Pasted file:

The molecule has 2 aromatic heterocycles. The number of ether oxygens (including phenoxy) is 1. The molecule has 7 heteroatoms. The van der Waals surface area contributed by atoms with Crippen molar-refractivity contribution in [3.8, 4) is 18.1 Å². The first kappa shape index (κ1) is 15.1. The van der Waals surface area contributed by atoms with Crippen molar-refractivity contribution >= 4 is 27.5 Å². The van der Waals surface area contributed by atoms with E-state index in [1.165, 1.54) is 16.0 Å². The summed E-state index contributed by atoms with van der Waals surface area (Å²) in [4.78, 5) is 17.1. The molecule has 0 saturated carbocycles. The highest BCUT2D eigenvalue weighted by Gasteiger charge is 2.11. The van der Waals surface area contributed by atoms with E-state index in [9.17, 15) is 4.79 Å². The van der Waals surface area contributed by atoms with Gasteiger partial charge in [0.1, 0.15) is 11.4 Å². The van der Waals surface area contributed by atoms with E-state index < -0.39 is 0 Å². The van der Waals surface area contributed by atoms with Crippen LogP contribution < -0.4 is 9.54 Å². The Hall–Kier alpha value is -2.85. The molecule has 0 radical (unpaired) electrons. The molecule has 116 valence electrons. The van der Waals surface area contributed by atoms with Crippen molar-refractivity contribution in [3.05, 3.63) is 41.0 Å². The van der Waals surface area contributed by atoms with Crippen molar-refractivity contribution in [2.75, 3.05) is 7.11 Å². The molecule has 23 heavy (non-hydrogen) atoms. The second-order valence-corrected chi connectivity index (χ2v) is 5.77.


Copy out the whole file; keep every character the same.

The molecule has 2 aromatic heterocycles. The number of ether oxygens (including phenoxy) is 1. The molecule has 7 heteroatoms. The van der Waals surface area contributed by atoms with Crippen molar-refractivity contribution in [3.8, 4) is 18.1 Å². The first kappa shape index (κ1) is 15.1. The van der Waals surface area contributed by atoms with Crippen molar-refractivity contribution >= 4 is 27.5 Å². The van der Waals surface area contributed by atoms with E-state index in [1.165, 1.54) is 16.0 Å². The summed E-state index contributed by atoms with van der Waals surface area (Å²) in [4.78, 5) is 17.1. The molecule has 0 saturated carbocycles. The highest BCUT2D eigenvalue weighted by Gasteiger charge is 2.11. The van der Waals surface area contributed by atoms with E-state index in [9.17, 15) is 4.79 Å². The van der Waals surface area contributed by atoms with Gasteiger partial charge in [0.1, 0.15) is 11.4 Å². The van der Waals surface area contributed by atoms with E-state index < -0.39 is 0 Å². The van der Waals surface area contributed by atoms with Crippen LogP contribution < -0.4 is 9.54 Å². The Hall–Kier alpha value is -2.85. The molecule has 0 radical (unpaired) electrons. The molecule has 116 valence electrons. The van der Waals surface area contributed by atoms with Crippen molar-refractivity contribution in [3.05, 3.63) is 41.0 Å². The van der Waals surface area contributed by atoms with Crippen molar-refractivity contribution in [2.75, 3.05) is 7.11 Å². The molecule has 23 heavy (non-hydrogen) atoms. The second-order valence-corrected chi connectivity index (χ2v) is 5.77.